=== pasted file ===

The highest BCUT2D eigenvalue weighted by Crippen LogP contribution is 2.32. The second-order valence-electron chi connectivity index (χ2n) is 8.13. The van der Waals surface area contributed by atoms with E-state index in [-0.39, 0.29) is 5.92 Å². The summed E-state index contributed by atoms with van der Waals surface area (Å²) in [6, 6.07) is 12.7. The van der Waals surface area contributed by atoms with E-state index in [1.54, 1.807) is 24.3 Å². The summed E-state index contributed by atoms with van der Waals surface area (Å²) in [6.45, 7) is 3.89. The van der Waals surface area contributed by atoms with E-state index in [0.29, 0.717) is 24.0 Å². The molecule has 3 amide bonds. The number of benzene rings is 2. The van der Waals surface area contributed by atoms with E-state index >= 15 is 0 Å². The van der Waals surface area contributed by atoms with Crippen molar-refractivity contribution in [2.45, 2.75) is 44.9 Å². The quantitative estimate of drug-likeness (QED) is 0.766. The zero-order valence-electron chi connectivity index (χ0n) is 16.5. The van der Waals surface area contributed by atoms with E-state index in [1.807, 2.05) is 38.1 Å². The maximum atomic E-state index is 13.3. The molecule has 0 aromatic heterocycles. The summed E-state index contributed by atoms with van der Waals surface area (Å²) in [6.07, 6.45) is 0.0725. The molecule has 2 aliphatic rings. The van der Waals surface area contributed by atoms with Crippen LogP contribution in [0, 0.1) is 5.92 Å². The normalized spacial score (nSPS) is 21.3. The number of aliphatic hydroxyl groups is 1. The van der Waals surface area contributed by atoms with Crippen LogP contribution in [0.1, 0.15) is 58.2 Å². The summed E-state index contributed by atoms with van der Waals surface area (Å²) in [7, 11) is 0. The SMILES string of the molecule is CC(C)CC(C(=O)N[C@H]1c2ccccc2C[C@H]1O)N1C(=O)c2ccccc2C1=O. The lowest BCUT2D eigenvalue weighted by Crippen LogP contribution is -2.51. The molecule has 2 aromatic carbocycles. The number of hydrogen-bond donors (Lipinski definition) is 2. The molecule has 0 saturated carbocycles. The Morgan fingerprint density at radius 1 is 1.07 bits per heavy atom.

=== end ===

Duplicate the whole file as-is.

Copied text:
The highest BCUT2D eigenvalue weighted by Crippen LogP contribution is 2.32. The second-order valence-electron chi connectivity index (χ2n) is 8.13. The van der Waals surface area contributed by atoms with E-state index in [-0.39, 0.29) is 5.92 Å². The summed E-state index contributed by atoms with van der Waals surface area (Å²) in [6, 6.07) is 12.7. The van der Waals surface area contributed by atoms with E-state index in [1.54, 1.807) is 24.3 Å². The summed E-state index contributed by atoms with van der Waals surface area (Å²) in [6.45, 7) is 3.89. The van der Waals surface area contributed by atoms with E-state index in [0.29, 0.717) is 24.0 Å². The molecule has 3 amide bonds. The number of benzene rings is 2. The van der Waals surface area contributed by atoms with E-state index >= 15 is 0 Å². The van der Waals surface area contributed by atoms with Crippen molar-refractivity contribution in [2.45, 2.75) is 44.9 Å². The quantitative estimate of drug-likeness (QED) is 0.766. The zero-order valence-electron chi connectivity index (χ0n) is 16.5. The van der Waals surface area contributed by atoms with E-state index in [1.807, 2.05) is 38.1 Å². The maximum atomic E-state index is 13.3. The molecule has 0 aromatic heterocycles. The summed E-state index contributed by atoms with van der Waals surface area (Å²) in [6.07, 6.45) is 0.0725. The molecule has 2 aliphatic rings. The van der Waals surface area contributed by atoms with Crippen LogP contribution in [0, 0.1) is 5.92 Å². The normalized spacial score (nSPS) is 21.3. The number of aliphatic hydroxyl groups is 1. The van der Waals surface area contributed by atoms with Crippen LogP contribution in [0.1, 0.15) is 58.2 Å². The summed E-state index contributed by atoms with van der Waals surface area (Å²) in [7, 11) is 0. The SMILES string of the molecule is CC(C)CC(C(=O)N[C@H]1c2ccccc2C[C@H]1O)N1C(=O)c2ccccc2C1=O. The lowest BCUT2D eigenvalue weighted by Crippen LogP contribution is -2.51. The molecule has 2 aromatic carbocycles. The number of hydrogen-bond donors (Lipinski definition) is 2. The molecule has 0 saturated carbocycles. The Morgan fingerprint density at radius 1 is 1.07 bits per heavy atom.